FIG. 2 shows the structure of the command with the additional information added. The SCSI standard command 6 is a 6-byte command:
______________________________________byte______________________________________0 Operation Code (0A for write, 08 for read)1 Logical Unit Number/Logical Block Address2 Logical Block Address3 Logical Block Address (LSB)4 Transfer Length5 Control Byte (0)______________________________________
The preamble to the SCSI command 6 contains a code 8, 9 which commands the memory subsystem 2 to begin cacheing data. The command also contains the starting sector 7 on the disk where the data is to be written, and the size of the data block 7'. The subsystem 2 stores the command and data in its dedicated Random Access Memory (RAM) as a "model" data packet. The following data packet must contain data destined for the sector immediately following the final sector which will be written by the first data block. The data blocks of all packets must have the same size as that in the first packet.
FIG. 3 illustrates how each command received by the subsystem is modified. To the first packet 10 a second packet 11 is added to build a composite packet 12. The block size in FIG. 3 is the number of bytes in the data transfer in the CPU 1. This number will be small in comparison to the total number of bytes transferred to or from the disk in the composite packet.
Although the starting sector number of the disk will not change, the length of the data transfer will increase each time by the size of the data block in the new command.
Commands may continue to be sent to the subsystem at the highest data rate possible on the interconnection between the CPU and the memory subsystem. The subsystem continues to cache this data until a command and data packet is received which contains a command code to purge the cache. When this command is received, the new data is appended to the previously cached data, and the SCSI command in the composite packet 12 is updated to reflect the size of the new data block. When this operation is completed, the composite packet is sent to the target disk via the SCSI bus.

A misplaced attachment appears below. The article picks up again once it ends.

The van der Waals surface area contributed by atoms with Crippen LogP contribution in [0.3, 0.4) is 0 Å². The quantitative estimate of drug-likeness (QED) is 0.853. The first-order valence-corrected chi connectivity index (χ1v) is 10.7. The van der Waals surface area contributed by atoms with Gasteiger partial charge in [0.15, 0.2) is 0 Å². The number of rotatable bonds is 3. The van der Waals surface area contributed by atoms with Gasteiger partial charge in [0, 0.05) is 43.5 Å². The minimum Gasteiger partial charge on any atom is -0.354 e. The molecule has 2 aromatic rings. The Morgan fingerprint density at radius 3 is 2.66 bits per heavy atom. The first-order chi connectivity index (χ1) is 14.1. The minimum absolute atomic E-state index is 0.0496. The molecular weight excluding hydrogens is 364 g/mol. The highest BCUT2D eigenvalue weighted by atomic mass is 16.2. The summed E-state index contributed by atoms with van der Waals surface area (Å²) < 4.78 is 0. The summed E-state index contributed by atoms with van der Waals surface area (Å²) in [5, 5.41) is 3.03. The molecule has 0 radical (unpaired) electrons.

FIG. 4 illustrates data allocation and storage of a composite packet on a disk memory.
When the composite packet is received by the target disk, the rotational latency is suffered only during the first rotation of the disk. Once the starting sector 13 is encountered, the data are recorded on the disk continuously, without interruption to decode new commands. After the data of the first block are stored, the data of the following block are stored on the adjacent sector. The data-transfer rate during this operation is the theoretical maximum burst transfer rate of the disk.
It is understood that, although in order to simplify the subsequent recovery of data, each data packet should be of the same size, with only minor modification, blocks with different sizes can be processed. In this case, the composite packet is updated to reflect the length and the number of subpackets cached.
To recover the data, the CPU 1 issues a "read" packet to the subsystem 2, with a data block size equal to that which was previously written. If this is the first read since a write or another read operation was completed, there will be no data in the cache in intermediate memory 2. In this case, the read packet must be a "cache-read", the command containing both the size of each data block and the number of blocks to be read, as well as the starting sector on the disk from which the data are to be read.
The composite block is then read from the disk in one long, continuous stream, without incurring any rotational latency penalties except on the initial sector. Thus the maximum theoretical data transfer rate is achieved during the read operation. The data are transferred from the rotating disk into the intermediate RAM.
The composite data block written to or read from the disk contains a field 7' which identifies the number af data blocks contained in it, and the size of each data block (all blocks within a composite block should be the same size). Therefore, when a composite block is read from the disk, the individual blocks can be separated from each other.
In order to acquire the cached data from the intermediate RAM, the CPU issues a series of "noncache reads", one read for each data block in the composite packet.
While an advantageous embodiment of the invention was shown, it is understood by those skilled in the art that the same is not limited thereto and that various changes and modification can be made without departing from the scope of the invention as defined in the following claims.